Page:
Just released 2010 Census data indicates that the growth rates of the Seattle, Denver and Portland metropolitan areas fell significantly in the 2000s compared to the 1990s. read more »
Portland is known primarily as a cool city, where people spend their 20s happily working in the service sector, drinking craft beer, eating organic food, and exploring a variety of unconventional lifestyle options. In short, Portland is weird. That’s not just an observation: it’s the city’s marketing strategy. Keep Portland Weird is a pretty common bumper sticker in the city (believe it or not, there are cars in Portland). Yet despite the non-conformist attitude of Portlanders, the municipal government seems bent on destroying everything fun about the city. read more »
When looking for a place to settle down, one might consider cities with active cultural scenes or intellectual communities. However, young people today are looking beyond those factors and moving to where the jobs are. Portland, for example, has a thriving social scene and is one of the nation’s leaders in attracting college graduates, but it ranks 40 as the best place for young adults. read more »
One of the starkest impacts of smart growth policies is the huge differentials in property prices that occur on virtually adjacent properties on either side of an urban growth boundary. read more »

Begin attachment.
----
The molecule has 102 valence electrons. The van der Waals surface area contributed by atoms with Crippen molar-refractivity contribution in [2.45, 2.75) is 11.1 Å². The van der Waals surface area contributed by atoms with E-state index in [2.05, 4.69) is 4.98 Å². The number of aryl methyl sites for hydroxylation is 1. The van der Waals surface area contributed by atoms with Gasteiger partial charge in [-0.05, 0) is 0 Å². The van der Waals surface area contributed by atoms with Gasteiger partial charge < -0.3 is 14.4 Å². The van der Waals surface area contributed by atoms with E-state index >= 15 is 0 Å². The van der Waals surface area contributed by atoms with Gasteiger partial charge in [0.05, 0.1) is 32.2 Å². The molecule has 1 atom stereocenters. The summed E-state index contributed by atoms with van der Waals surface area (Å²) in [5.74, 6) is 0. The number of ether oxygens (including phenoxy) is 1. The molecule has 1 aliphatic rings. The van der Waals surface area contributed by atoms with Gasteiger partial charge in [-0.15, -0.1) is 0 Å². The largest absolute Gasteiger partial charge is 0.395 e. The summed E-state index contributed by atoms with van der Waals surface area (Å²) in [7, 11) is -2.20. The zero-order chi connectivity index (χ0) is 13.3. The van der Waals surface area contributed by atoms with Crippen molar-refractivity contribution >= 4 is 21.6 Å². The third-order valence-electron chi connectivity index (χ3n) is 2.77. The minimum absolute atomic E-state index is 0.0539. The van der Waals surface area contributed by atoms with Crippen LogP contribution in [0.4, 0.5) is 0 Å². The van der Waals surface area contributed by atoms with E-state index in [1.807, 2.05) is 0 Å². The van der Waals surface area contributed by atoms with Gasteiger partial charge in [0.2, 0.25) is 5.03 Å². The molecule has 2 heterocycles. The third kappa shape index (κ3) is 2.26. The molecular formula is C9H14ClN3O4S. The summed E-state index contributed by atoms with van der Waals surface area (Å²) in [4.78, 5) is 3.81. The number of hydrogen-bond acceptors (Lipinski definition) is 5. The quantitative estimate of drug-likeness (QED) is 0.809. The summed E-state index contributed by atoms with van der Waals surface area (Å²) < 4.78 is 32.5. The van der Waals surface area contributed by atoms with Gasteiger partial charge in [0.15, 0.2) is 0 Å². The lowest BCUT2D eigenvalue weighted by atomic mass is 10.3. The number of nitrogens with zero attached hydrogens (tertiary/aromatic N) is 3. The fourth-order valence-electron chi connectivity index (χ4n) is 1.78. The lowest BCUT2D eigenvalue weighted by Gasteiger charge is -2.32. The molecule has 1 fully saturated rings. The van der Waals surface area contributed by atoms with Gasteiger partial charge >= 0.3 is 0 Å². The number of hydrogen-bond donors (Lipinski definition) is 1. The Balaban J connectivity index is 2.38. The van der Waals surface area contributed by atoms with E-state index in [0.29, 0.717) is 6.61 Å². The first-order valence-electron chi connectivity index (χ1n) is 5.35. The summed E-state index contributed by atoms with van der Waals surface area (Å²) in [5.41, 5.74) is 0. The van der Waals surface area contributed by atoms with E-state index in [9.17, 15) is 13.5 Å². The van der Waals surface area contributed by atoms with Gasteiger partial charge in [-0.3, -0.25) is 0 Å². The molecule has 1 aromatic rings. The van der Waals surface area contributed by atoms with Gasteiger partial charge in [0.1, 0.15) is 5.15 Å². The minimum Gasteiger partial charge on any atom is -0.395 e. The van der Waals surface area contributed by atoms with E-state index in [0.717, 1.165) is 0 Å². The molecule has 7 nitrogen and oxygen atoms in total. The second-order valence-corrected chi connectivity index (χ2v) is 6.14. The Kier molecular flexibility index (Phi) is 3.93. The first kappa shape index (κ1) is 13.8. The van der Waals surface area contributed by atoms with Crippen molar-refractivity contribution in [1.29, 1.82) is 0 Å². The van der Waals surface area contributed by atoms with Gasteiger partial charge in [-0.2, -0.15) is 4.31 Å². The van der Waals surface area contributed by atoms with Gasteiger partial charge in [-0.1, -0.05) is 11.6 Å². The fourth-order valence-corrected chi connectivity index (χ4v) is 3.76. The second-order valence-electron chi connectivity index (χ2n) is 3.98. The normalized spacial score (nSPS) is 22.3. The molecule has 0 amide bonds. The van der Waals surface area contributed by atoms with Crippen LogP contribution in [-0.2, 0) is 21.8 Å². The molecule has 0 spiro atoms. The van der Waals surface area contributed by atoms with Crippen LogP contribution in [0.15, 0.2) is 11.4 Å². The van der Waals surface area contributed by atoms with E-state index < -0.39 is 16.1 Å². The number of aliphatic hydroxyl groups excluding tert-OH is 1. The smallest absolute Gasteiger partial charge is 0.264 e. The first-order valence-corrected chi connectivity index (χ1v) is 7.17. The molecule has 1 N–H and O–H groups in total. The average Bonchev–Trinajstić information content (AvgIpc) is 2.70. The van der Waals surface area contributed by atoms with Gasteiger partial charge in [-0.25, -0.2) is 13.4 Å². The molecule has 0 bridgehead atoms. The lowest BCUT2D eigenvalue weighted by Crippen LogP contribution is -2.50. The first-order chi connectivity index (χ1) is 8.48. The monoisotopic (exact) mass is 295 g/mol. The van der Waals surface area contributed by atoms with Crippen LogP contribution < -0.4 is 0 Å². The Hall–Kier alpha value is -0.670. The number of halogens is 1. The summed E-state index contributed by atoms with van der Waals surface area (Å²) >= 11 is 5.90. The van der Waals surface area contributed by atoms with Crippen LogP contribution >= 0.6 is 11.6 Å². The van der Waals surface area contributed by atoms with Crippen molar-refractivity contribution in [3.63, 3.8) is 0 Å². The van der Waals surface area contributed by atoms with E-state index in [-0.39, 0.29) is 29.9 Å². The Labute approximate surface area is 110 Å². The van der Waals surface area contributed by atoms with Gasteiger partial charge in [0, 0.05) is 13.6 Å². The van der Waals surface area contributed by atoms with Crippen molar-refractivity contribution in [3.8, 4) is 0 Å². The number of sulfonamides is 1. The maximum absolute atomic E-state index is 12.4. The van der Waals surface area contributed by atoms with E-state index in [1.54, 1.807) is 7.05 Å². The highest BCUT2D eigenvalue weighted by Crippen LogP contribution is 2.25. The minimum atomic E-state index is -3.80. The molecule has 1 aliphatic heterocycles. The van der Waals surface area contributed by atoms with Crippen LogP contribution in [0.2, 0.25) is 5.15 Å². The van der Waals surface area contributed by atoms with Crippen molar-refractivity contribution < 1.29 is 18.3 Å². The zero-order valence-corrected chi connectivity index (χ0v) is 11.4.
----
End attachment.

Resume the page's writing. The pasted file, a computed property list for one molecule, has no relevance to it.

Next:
Just in time for the winter Olympics, The Economist has rated Vancouver as the world’s most livable city. The Economist rates cities (presumably metropolitan areas or urban areas) “over 30 qualitative and quantitative factors across five broad categories: stability, healthcare, culture and environment, education and infrastructure.” There is no doubt that Vancouver is in a setting that is among the most attractive in the world. read more »
Taking on the Portland mystique is not easy – and likely I'll find out again with my most recent piece: Picture-perfect Portland?
But I'd also like to take a Midwest perspective that shows some surprising things. Let's compare Portland to a similarly sized and less acclaimed Midwest city, Indianapolis. read more »
It has been a bad media week for New Urbanism.
“The day that New Urbanism Died?” was the headline of the St. Louis Urban Workshop blog that detailed the Chapter 11 bankruptcy of Whittaker Builders, developer of the “New Town at St. Charles,” a premier New Urbanist community located in the St. Louis exurbs (beyond the suburbs). read more »
One of these cities is the perennial Cinderella to urban planners; the other the ugly sister who always crashes the party. One is the well-planned "City of Roses" (no, not Pasadena), a bastion of mass-transit and controlled development along the Columbia River while its gargantuan sister to the south eschews all such enlightened principles.